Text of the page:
Does Noninvasive Testing Improve Outcomes in Patients With Acute Chest Pain?
(HealthDay News) — Noninvasive cardiac testing leads to longer length of stay (LOS) for patients presenting to the emergency department with chest pain, according to a study published online Nov. 14 in JAMA Internal Medicine to coincide with the American Heart Association's Scientific Sessions, being held Nov. 11 to 15 in Anaheim, California.
Samuel W. Reinhardt, M.D., from Washington University School of Medicine in St. Louis, and colleagues examined differences in outcomes with clinical evaluation and noninvasive testing (coronary computed tomographic angiography [CCTA] or stress testing) versus clinical evaluation alone in an analysis of 1,000 patients who presented to the emergency department with chest pain.
The researchers found that during the 28-day study period, patients who underwent clinical evaluation alone experienced a shorter LOS (20.3 versus 27.9 hours), lower rates of diagnostic testing and angiography (2 versus 11 percent), lower median costs ($2,261.50 versus $2,584.30), and less cumulative radiation exposure (0 versus 9.9 mSv). In the 28-day follow-up period, there was no difference in the rates of percutaneous coronary intervention, coronary artery bypass surgery, return emergency department visits, or major adverse cardiac events.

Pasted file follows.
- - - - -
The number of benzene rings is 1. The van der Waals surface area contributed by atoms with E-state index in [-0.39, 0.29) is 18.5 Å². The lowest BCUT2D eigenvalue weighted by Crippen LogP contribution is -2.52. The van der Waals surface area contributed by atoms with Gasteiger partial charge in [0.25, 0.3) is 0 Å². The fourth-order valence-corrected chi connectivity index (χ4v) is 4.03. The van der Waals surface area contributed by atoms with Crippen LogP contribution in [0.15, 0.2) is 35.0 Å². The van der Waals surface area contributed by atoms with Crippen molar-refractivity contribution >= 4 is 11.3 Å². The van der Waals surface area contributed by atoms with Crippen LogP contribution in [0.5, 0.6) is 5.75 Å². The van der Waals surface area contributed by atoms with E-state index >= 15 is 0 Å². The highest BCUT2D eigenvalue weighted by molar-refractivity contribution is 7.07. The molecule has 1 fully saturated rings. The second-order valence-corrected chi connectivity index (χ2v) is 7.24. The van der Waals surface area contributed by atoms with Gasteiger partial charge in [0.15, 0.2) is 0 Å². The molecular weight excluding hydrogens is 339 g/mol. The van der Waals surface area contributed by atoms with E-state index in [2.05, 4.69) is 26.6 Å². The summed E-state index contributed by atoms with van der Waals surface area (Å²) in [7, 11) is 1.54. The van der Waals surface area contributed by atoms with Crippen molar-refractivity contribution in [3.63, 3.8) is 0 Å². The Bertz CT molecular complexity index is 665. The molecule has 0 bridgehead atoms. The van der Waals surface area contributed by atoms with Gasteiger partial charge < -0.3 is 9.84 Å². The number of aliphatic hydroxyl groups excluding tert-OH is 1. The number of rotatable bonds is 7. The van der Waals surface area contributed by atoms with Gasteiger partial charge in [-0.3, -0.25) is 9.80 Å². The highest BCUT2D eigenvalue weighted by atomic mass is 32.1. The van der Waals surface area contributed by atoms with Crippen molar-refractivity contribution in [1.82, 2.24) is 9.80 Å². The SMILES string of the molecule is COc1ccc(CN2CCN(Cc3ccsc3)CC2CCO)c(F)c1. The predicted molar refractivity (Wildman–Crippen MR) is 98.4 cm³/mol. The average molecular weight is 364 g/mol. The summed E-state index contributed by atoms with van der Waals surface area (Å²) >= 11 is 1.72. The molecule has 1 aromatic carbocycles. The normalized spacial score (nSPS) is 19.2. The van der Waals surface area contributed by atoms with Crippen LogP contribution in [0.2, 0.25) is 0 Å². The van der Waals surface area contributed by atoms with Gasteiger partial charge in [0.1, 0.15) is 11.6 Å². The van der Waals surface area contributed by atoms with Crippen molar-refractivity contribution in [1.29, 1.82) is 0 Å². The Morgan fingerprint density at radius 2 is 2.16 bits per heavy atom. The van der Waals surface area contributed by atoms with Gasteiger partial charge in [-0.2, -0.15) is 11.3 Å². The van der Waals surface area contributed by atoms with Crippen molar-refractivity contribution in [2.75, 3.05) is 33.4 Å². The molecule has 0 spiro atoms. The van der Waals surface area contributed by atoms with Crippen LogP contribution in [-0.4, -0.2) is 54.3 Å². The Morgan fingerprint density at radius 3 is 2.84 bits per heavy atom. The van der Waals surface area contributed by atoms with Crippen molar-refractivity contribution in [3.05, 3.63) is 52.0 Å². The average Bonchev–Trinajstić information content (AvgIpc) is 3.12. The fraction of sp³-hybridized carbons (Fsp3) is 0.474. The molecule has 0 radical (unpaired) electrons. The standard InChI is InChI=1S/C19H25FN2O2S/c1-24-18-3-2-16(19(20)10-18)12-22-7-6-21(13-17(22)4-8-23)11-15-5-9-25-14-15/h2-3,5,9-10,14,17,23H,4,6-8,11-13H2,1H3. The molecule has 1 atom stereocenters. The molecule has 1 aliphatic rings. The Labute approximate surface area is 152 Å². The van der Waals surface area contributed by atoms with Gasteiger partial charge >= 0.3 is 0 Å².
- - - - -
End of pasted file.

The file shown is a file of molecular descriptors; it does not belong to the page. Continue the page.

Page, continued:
"Noninvasive cardiac testing in addition to clinical evaluation leads to longer stay, more downstream testing, more radiation exposure, and greater cost without evidence of improving clinical outcomes," the authors write.